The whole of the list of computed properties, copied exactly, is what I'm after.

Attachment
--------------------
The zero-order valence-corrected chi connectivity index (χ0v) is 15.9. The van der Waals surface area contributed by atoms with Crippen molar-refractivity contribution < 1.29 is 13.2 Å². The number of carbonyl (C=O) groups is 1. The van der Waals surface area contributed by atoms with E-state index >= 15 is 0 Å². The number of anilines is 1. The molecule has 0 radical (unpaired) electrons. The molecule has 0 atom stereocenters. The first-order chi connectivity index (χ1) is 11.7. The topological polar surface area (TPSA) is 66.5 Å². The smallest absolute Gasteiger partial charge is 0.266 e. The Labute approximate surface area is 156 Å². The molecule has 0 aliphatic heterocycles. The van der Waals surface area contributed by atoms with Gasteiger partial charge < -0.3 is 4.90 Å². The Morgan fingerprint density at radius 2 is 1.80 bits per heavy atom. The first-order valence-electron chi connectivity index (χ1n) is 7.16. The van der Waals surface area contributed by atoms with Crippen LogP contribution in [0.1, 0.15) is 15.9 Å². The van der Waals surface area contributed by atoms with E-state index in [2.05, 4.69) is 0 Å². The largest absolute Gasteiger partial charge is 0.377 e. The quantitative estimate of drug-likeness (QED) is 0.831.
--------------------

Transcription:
The zero-order valence-corrected chi connectivity index (χ0v) is 15.9. The van der Waals surface area contributed by atoms with Crippen molar-refractivity contribution < 1.29 is 13.2 Å². The number of carbonyl (C=O) groups is 1. The van der Waals surface area contributed by atoms with E-state index >= 15 is 0 Å². The number of anilines is 1. The molecule has 0 radical (unpaired) electrons. The molecule has 0 atom stereocenters. The first-order chi connectivity index (χ1) is 11.7. The topological polar surface area (TPSA) is 66.5 Å². The smallest absolute Gasteiger partial charge is 0.266 e. The Labute approximate surface area is 156 Å². The molecule has 0 aliphatic heterocycles. The van der Waals surface area contributed by atoms with Gasteiger partial charge < -0.3 is 4.90 Å². The Morgan fingerprint density at radius 2 is 1.80 bits per heavy atom. The first-order valence-electron chi connectivity index (χ1n) is 7.16. The van der Waals surface area contributed by atoms with Crippen LogP contribution in [0.1, 0.15) is 15.9 Å². The van der Waals surface area contributed by atoms with E-state index in [2.05, 4.69) is 0 Å². The largest absolute Gasteiger partial charge is 0.377 e. The quantitative estimate of drug-likeness (QED) is 0.831.